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Federal Government Raises Wages After Meeting with Labor

In a significant development on Sunday, the Federal Government of Nigeria announced a provisional wage increase for all low-income workers, extending to all treasury-paid employees. This announcement came shortly after President Bola Tinubu’s initial declaration of a wage hike for a select category of federal workers for the next six months, made during his Independence Day address.

The revelation was made by Femi Gbajabiamila, the Chief of Staff to the President, following a marathon four-hour emergency meeting with leaders of the Organized Labour. The purpose of the meeting was to avert a looming indefinite nationwide strike declared by the organized labor unions, which included the Nigeria Labour Congress (NLC) and the Trade Union Congress (TUC).

The compromise reached during the meeting was seen as a significant breakthrough, potentially leading to the suspension of the planned strike slated to commence on Tuesday, as both the NLC and TUC intended to discuss the resolutions with their state chapters and affiliates on Monday.

During his Independence Day broadcast, President Tinubu initially announced a N25,000 provisional wage increase for a specific category of federal workers for the next six months. However, this led to widespread discussions and debates on social media platforms, with concerns raised about the wage increase only benefiting low-income workers. In response, Chief of Staff Gbajabiamila clarified that all categories of workers would receive the wage hike, stating, “There is nothing like low income, median income or high income.”

The labor unions reportedly rejected the initial N25,000 wage increment for low-grade workers and insisted that it should continue until a new minimum wage is approved. Unconfirmed sources from the meeting also indicated that the unions pushed for an upward revision of the wage increase to N35,000.

In response to the labor unions’ demands, the Federal Government agreed to raise the wage increment to N35,000. However, the Minister of Information and National Orientation, Mallam Mohammed Idris, emphasized that the issues in dispute could only be resolved when workers were at work, not during a strike.

As part of the resolutions, a sub-committee will be formed to work out the details of implementing government interventions aimed at cushioning the impact of fuel subsidy removal. Additionally, the government pledged to provide Compressed Natural Gas buses to ease public transportation difficulties due to the removal of fuel subsidies. VAT on diesel will be waived for the next six months, and the government will initiate payments of N75,000 to 15 million households over a three-month period from October to December 2023.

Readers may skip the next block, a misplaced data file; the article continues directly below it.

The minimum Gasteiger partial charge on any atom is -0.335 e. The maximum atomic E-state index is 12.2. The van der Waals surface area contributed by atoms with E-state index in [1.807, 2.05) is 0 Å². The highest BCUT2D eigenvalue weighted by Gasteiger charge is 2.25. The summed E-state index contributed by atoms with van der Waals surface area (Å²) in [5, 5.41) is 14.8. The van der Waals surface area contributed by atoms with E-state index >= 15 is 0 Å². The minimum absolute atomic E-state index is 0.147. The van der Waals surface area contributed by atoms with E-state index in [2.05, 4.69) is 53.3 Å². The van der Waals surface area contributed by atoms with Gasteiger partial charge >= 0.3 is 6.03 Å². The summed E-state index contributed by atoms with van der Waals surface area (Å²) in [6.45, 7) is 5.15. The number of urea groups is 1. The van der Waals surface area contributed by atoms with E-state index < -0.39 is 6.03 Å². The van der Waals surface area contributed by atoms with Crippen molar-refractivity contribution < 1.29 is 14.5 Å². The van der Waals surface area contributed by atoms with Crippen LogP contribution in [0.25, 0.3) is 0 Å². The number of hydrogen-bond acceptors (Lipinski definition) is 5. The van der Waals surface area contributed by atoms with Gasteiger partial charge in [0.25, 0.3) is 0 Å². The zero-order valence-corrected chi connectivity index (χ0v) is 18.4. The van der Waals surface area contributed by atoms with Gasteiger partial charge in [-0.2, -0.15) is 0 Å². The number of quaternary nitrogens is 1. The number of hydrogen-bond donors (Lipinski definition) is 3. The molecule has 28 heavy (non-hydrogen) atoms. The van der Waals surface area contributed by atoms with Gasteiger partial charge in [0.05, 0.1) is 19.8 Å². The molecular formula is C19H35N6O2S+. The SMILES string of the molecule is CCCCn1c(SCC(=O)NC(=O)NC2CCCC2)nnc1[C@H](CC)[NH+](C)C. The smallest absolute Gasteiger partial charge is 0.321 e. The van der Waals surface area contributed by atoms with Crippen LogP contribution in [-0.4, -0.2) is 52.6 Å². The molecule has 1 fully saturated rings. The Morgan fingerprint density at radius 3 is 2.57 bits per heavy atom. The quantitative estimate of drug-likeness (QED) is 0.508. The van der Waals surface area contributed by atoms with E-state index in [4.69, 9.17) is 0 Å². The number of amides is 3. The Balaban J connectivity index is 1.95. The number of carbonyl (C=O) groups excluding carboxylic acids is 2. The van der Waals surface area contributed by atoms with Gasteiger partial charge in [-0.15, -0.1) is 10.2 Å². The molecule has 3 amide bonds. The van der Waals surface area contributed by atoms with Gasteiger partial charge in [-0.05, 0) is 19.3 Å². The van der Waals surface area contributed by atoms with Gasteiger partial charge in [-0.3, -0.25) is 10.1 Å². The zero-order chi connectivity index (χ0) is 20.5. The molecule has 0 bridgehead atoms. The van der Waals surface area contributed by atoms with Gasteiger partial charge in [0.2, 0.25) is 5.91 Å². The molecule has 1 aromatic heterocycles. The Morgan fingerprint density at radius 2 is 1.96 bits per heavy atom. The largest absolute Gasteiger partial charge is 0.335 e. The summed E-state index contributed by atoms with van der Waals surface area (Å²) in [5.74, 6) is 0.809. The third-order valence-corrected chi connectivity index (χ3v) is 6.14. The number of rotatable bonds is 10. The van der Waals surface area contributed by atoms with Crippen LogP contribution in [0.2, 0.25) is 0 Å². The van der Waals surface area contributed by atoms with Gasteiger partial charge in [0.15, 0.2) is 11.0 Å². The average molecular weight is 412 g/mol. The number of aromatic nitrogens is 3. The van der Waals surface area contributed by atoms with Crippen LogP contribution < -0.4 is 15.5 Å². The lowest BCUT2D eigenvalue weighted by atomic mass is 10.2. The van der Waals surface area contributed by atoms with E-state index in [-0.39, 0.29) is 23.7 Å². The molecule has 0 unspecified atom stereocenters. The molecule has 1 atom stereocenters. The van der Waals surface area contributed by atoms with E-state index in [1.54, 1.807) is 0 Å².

Representatives of the labor unions expressed optimism about the outcomes of the meeting and stated that they would present the agreements to their respective organs for further consultations. The Chairman of the Nigeria Governors Forum, Governor Abdulrazak Abdulrahman of Kwara State, and Governor Dapo Abiodun of Ogun State participated virtually in the meeting.

Despite earlier legal challenges and an injunction from the National Industrial Court restraining the unions from declaring a strike, the labor unions remained resolute in their plans to protest the government’s alleged failure to provide post-subsidy palliatives for workers and address economic hardships following the removal of fuel subsidies. The unions had called for the shutdown of critical facilities and infrastructure, including airports, seaports, electricity grids, and fuel supply across the country.

In a show of solidarity, various affiliate unions and branches of the NLC and TUC across states in Nigeria were mobilized for the strike. While some affiliates, like the Senior Staff Association of Nigerian Universities, confirmed their participation in the strike, others, like the National Union of Road Transport Workers, opted not to join the action.

The ongoing situation has generated significant tension in Nigeria, with stakeholders from various sectors expressing hope for a productive resolution and urging both the government and labor unions to consider the long-term consequences of their actions. As the country grapples with the challenges of subsidy removal and rising living costs, all eyes are on the outcome of negotiations between the Federal Government and organized labor.

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